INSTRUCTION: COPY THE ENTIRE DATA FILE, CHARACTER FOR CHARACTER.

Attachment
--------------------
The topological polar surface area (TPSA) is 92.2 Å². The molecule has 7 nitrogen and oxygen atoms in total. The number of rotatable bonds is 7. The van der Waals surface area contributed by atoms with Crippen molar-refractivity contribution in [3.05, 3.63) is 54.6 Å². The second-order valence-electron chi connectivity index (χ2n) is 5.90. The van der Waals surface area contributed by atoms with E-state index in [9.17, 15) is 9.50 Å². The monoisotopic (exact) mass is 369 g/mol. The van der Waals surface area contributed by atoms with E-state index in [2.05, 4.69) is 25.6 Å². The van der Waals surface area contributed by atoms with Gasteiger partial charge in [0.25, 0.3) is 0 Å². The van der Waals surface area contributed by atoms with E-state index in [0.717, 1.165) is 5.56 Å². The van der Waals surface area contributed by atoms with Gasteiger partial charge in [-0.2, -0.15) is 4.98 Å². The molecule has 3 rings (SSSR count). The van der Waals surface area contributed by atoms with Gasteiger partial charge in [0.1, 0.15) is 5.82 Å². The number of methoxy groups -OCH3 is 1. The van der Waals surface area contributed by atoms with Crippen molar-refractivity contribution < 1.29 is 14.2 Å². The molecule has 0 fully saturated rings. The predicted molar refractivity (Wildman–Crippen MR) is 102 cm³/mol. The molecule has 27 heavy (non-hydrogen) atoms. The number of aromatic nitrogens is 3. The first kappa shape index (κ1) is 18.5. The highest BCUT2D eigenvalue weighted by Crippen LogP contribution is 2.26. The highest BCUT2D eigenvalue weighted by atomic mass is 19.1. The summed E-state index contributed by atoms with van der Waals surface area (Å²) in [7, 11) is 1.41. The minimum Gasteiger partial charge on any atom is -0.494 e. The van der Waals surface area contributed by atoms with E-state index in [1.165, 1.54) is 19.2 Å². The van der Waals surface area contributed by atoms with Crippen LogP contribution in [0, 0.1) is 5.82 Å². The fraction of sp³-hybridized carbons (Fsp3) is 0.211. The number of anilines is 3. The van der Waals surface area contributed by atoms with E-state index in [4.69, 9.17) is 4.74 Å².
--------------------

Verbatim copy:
The topological polar surface area (TPSA) is 92.2 Å². The molecule has 7 nitrogen and oxygen atoms in total. The number of rotatable bonds is 7. The van der Waals surface area contributed by atoms with Crippen molar-refractivity contribution in [3.05, 3.63) is 54.6 Å². The second-order valence-electron chi connectivity index (χ2n) is 5.90. The van der Waals surface area contributed by atoms with E-state index in [9.17, 15) is 9.50 Å². The monoisotopic (exact) mass is 369 g/mol. The van der Waals surface area contributed by atoms with E-state index in [2.05, 4.69) is 25.6 Å². The van der Waals surface area contributed by atoms with Gasteiger partial charge in [0.25, 0.3) is 0 Å². The van der Waals surface area contributed by atoms with E-state index in [0.717, 1.165) is 5.56 Å². The van der Waals surface area contributed by atoms with Gasteiger partial charge in [-0.2, -0.15) is 4.98 Å². The molecule has 3 rings (SSSR count). The van der Waals surface area contributed by atoms with Gasteiger partial charge in [0.1, 0.15) is 5.82 Å². The number of methoxy groups -OCH3 is 1. The van der Waals surface area contributed by atoms with Crippen molar-refractivity contribution < 1.29 is 14.2 Å². The molecule has 0 fully saturated rings. The predicted molar refractivity (Wildman–Crippen MR) is 102 cm³/mol. The molecule has 27 heavy (non-hydrogen) atoms. The number of aromatic nitrogens is 3. The first kappa shape index (κ1) is 18.5. The highest BCUT2D eigenvalue weighted by Crippen LogP contribution is 2.26. The highest BCUT2D eigenvalue weighted by atomic mass is 19.1. The summed E-state index contributed by atoms with van der Waals surface area (Å²) in [7, 11) is 1.41. The minimum Gasteiger partial charge on any atom is -0.494 e. The van der Waals surface area contributed by atoms with E-state index in [1.165, 1.54) is 19.2 Å². The van der Waals surface area contributed by atoms with Crippen LogP contribution in [0, 0.1) is 5.82 Å². The fraction of sp³-hybridized carbons (Fsp3) is 0.211. The number of anilines is 3. The van der Waals surface area contributed by atoms with E-state index in [4.69, 9.17) is 4.74 Å².